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Dead Steve Jobs is still a crook – and Apple must cough up $450m for over-pricing ebooks

US Supreme Court snubs Cupertino's final appeal

Apple's long and stubborn efforts to avoid the sting of ebook price-fixing probe and an accompanying $450m fine have finally ended: the US Supreme Court has decided not to hear the iTunes giant's appeal.

The Cupertino titan lost its case back in 2013 after it was found guilty of conspiring with publishers Macmillan, Hachette, Penguin, HarperCollins and Simon & Schuster to hike ebook prices.

The price-fixing occurred in 2010 when Apple was trying to enter the ebook market with iPads and was competing head-on with Amazon. Under the deal, brokered by Apple's then-CEO Steve Jobs, the publishers set the price, Apple took a 30 per cent cut, and they were not allowed to offer anyone else a lower price.

All five publishers settled before the case went to trial in New York, but Apple refused to do so and stood before a jury by itself.

That stubbornness has continued for three years, with Apple twice appealing the decision against it. Apple and its senior execs have claimed they did nothing wrong and argued their actions helped introduce competition by preventing Amazon from gaining a stranglehold on the market.

Eventually, Apple lost its case: Judge Denise Cote rejected the anti-trust argument, noting "another company’s alleged violation of antitrust laws is not an excuse for engaging in your own violations of law." The federal judge decided that Apple's actions had put up the price of ebooks for readers and was an attempt to eliminate Amazon from the market.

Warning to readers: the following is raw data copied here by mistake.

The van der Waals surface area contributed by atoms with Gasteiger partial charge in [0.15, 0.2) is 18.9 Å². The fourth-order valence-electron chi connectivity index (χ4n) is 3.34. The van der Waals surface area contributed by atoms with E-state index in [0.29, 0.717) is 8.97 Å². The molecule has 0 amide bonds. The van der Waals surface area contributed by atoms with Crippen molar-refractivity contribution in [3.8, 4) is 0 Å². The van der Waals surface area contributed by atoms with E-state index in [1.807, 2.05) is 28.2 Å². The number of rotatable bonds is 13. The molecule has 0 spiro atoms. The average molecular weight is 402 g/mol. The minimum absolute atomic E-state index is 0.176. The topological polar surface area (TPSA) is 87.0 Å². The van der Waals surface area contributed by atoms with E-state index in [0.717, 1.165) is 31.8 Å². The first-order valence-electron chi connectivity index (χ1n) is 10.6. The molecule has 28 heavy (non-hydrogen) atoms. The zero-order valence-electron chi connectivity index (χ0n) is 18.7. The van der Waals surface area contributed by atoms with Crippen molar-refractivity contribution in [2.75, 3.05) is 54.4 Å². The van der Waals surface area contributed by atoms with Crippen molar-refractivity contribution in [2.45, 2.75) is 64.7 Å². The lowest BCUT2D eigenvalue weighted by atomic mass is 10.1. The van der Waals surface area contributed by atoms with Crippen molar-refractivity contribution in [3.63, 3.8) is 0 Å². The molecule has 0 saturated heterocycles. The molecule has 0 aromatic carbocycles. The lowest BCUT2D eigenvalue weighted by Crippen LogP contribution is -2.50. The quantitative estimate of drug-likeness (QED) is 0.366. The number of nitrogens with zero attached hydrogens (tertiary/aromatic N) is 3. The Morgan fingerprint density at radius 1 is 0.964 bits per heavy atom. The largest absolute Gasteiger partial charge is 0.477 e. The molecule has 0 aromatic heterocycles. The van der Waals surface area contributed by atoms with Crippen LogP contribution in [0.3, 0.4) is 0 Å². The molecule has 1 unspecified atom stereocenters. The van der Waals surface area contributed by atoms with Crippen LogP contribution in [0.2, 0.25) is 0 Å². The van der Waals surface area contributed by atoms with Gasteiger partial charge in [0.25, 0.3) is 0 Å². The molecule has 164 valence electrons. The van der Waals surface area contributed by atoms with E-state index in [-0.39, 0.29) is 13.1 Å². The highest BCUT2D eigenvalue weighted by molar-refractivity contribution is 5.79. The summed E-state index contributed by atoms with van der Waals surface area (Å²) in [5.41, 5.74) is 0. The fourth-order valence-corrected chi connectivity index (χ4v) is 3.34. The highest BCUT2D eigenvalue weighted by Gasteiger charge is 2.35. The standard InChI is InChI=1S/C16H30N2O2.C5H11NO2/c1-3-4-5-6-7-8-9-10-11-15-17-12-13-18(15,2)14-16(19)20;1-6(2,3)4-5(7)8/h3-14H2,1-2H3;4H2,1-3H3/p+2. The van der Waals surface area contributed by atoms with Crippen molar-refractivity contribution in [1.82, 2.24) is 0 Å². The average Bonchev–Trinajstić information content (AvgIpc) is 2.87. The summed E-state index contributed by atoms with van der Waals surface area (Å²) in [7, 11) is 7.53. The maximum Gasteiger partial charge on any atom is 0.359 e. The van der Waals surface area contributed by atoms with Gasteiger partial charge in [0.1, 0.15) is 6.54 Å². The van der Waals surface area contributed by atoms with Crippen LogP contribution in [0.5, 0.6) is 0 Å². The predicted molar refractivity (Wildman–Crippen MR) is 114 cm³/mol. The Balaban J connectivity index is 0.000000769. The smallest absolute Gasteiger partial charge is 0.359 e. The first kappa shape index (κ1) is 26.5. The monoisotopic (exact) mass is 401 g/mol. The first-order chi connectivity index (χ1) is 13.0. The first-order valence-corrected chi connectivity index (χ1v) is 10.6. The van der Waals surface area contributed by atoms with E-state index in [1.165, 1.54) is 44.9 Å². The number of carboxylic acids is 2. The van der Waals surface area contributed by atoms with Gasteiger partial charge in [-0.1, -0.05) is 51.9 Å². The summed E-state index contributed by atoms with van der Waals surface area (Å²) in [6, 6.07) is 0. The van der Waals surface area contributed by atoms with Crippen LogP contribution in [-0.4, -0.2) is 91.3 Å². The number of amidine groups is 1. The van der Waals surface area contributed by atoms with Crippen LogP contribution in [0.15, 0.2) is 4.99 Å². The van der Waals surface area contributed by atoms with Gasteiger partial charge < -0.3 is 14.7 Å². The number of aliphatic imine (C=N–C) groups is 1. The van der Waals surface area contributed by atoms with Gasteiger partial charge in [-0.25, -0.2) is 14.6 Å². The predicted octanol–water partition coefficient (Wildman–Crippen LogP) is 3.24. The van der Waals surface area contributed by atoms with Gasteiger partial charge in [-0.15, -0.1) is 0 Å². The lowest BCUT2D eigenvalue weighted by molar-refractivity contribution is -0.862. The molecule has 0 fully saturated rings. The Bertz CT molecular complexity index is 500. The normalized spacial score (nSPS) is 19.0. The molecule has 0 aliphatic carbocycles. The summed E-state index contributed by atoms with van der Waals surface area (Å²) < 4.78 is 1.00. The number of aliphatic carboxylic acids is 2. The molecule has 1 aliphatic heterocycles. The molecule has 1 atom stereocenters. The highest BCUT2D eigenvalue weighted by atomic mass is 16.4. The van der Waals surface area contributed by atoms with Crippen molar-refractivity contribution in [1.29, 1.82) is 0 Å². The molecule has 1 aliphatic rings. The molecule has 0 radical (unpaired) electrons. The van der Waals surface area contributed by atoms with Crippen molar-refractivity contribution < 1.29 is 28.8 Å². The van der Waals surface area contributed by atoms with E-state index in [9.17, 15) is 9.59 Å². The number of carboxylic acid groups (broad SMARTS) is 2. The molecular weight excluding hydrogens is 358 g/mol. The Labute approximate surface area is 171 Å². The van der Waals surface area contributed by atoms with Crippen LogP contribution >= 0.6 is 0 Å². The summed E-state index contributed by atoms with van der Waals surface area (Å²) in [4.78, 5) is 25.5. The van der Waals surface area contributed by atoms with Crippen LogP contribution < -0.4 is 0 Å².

Cough up

More than a year later, and while Apple was appealing for the first time, a settlement of $450m – with $400m of it going to customers who had paid too much – was agreed. Apple was also forced to allow a government-appointed watchdog into the company to look at its books and ensure it was not carrying out any other illegal price fixing.

Six months later and the watchdog was formally complaining that Apple was not cooperating; Apple responded by trying to get him fired. More than a year after that, the judge finally pulled the watchdog out noting that "the Monitor has faced a challenging relationship with Apple" but saying that he had managed to revamp the company's compliance program.

Apple lost its appeal in June 2015 and responded by denying the price-fixing charge. "Apple did not conspire to fix ebook pricing and this ruling does nothing to change the facts," it told The Reg in an emailed statement, adding: "We are disappointed the Court does not recognize the innovation and choice the iBooks Store brought for consumers. While we want to put this behind us, the case is about principles and values. We know we did nothing wrong back in 2010 and are assessing next steps."

So it appealed to the Supreme Court and that appeal was rejected too. In short, Apple finally has to cough up $450m after three years of fighting and losing, and people who bought over-priced ebooks on their iPad in 2010 should be getting refunds. ®

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